Memory fascinates me, I am constantly on the lookout for ideas to helps students retain information. I want to start with a few questions; how many lessons do you walk into where a starter activity is based on the content from the previous lesson? I would imagine that this is very common. How often do you walk into a lesson and see a starter based on content that was covered 6, 12 or even 18 weeks ago? What would students find more difficult, a starter based on something they did in the previous lesson or a starter based on something they covered weeks ago? The answer is likely to be the starter based on older content and the fact that they find it more difficult is the absolute key to building a more durable memory.
There are many posts on the principles of spacing and interleaving that go into far more detail with regards to relevant research and so I promise to keep the preamble brief. It is the practical solutions which are most important to me. This post is fuelled primarily by a fantastic article by Bjork and Bjork and sections of Make It Stick: The Science of Successful Learning. Firstly, I want to address spacing which in essence is increasing the time in between delivering content. What many people recognise as traditional curriculum design is where content is taught in discrete topics. Students sit and end of unit test and then may not revisit the content until the terminal assessment at the end of year. A curriculum designed with spacing in mind aims to spread the learning out so that students have to recall information at greater intervals. For example, in science they may do a lesson on current, followed by a lesson on osmosis etc. At first, this is a frightening concept because immediately teachers are thinking that students will struggle to keep track of all the information, but this struggle is essential. To quote Brown, Roediger and McDaniel, ‘Rapid-fire practice leans on short term memory. Durable learning, however, requires time for mental rehearsal and the other processes of consolidation.’ When delivering a curriculum structured in the traditional way, students rely too heavily on their short term memory and so may perform well on the end of unit test but when trying to recall the key information in the distant future they will struggle.
Interleaving two or more subjects or skills has a significant impact on retention of knowledge. This is the process of inserting content into lessons to challenge them to recall knowledge out of synchronisation. The big draw backs are that the progress is slower and students find it confusing which makes it unpopular with teachers. However, I defy anyone to read pg48-50 of Make it Stick:The Science of Successful learning and not be fully convinced by the concepts. In short, one experiment with interleaved practise showed an increase of 215% in performance on a final test. ‘The research shows unequivocally that mastery and long term retention are much better if you interleave practice rather than you mass it.’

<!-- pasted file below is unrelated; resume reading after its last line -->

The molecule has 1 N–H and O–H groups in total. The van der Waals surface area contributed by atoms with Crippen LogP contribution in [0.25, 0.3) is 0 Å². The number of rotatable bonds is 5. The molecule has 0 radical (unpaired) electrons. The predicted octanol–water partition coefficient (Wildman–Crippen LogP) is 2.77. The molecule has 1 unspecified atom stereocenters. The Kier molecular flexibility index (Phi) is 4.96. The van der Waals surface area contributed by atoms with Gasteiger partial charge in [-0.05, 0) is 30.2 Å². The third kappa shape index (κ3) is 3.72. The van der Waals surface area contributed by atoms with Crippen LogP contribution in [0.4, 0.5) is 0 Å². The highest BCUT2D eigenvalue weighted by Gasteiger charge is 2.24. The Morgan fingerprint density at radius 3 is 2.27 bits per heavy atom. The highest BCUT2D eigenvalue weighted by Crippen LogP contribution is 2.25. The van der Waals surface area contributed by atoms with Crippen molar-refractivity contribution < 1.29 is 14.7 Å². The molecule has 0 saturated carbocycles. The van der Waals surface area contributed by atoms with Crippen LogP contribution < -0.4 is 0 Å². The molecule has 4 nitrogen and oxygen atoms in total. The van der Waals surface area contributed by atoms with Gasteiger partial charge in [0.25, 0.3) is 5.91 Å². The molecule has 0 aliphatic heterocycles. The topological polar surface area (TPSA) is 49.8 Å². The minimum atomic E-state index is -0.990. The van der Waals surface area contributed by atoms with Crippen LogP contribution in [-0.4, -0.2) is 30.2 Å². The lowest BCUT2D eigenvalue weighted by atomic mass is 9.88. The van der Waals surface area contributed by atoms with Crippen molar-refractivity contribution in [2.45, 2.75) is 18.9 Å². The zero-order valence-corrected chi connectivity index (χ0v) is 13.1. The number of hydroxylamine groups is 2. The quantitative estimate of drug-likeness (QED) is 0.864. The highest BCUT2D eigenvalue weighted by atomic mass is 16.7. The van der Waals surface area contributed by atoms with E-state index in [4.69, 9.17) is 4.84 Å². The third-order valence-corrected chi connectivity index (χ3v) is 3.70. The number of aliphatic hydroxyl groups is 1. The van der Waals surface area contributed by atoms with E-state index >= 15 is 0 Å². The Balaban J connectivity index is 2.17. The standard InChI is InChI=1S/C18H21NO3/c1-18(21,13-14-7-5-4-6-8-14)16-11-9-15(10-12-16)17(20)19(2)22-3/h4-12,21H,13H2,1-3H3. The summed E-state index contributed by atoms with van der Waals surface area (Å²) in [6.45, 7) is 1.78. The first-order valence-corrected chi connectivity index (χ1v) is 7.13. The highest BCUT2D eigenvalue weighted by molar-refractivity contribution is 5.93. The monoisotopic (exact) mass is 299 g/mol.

There are some fantastic articles in relation to spacing and interleaving which are referenced below. They are all well worth a read if you can find time.
Here are 12 solutions for embedding the principles of spacing and interleaving:
- Plan starter activities based on content from previous units.
- Design schemes of learning which factor in time to reteach/review content.
- Less terminal revision, more reviewing during units.
- Use cumulative exams and quizzes throughout the unit.
- Explain the evidence behind the methodology to get buy in from students and parents.
- Mix up the order of practice problems for greater retention.
- When planning learning, vary practice: -Teacher input –Student recall – Application.
- Pilot spaced learning with a group and compare outcomes with a similar group.
- Multiple exposures –students need 3-4 exposures to information over time.(Hattie)
- Use programmes like Quizlet for frequent low stakes quizzes.
- Use PLCs to identify common weaknesses and interleave questions related to the weaknesses.
- Collapse lessons periodically to provide spaced practice on common areas of weakness.
Make it stick:The Science of Successful Learning – Peter C Brown, Henry L Roediger III, Mark A McDaniel.
Learning: Chaprter 3: Making Things Hard on Yourself, But in a Good Way: Creating Desirable Difficulties to Enhance Learning. Elizabeth L Bjork and Robert Bjork
Cepeda, N. J., Pashler, H., Vul, E., Wixted, J. T., & Rohrer, D. (2006). Distributed practice in verbal recall tasks: A review and quantitative synthesis. Psychological Bulletin, 132, 354-380. DOI: 10.1037/0033-2909.132.3.354.
Cepeda, N. J., Vul, E., Rohrer, D., Wixted, J. T., & Pashler, H. (2008). Spacing effects in learning: A temporal ridgeline of optimal retention. Psychological Science, 19, 1095-1102. DOI : 10.1111/j.1467-9280.2008.02209.x.
Spacing and Interleaving of Study and Practice: Shana K. Carpenter Iowa State University.
Bahrick, H. P., Bahrick, L. E., Bahrick, A. S., & Bahrick, P. E. (1993). Maintenance of foreign language vocabulary and the spacing effect. Psychological Science, 4, 316-321. DOI: 10.1111/j.1467- 9280.1993.tb00571.x.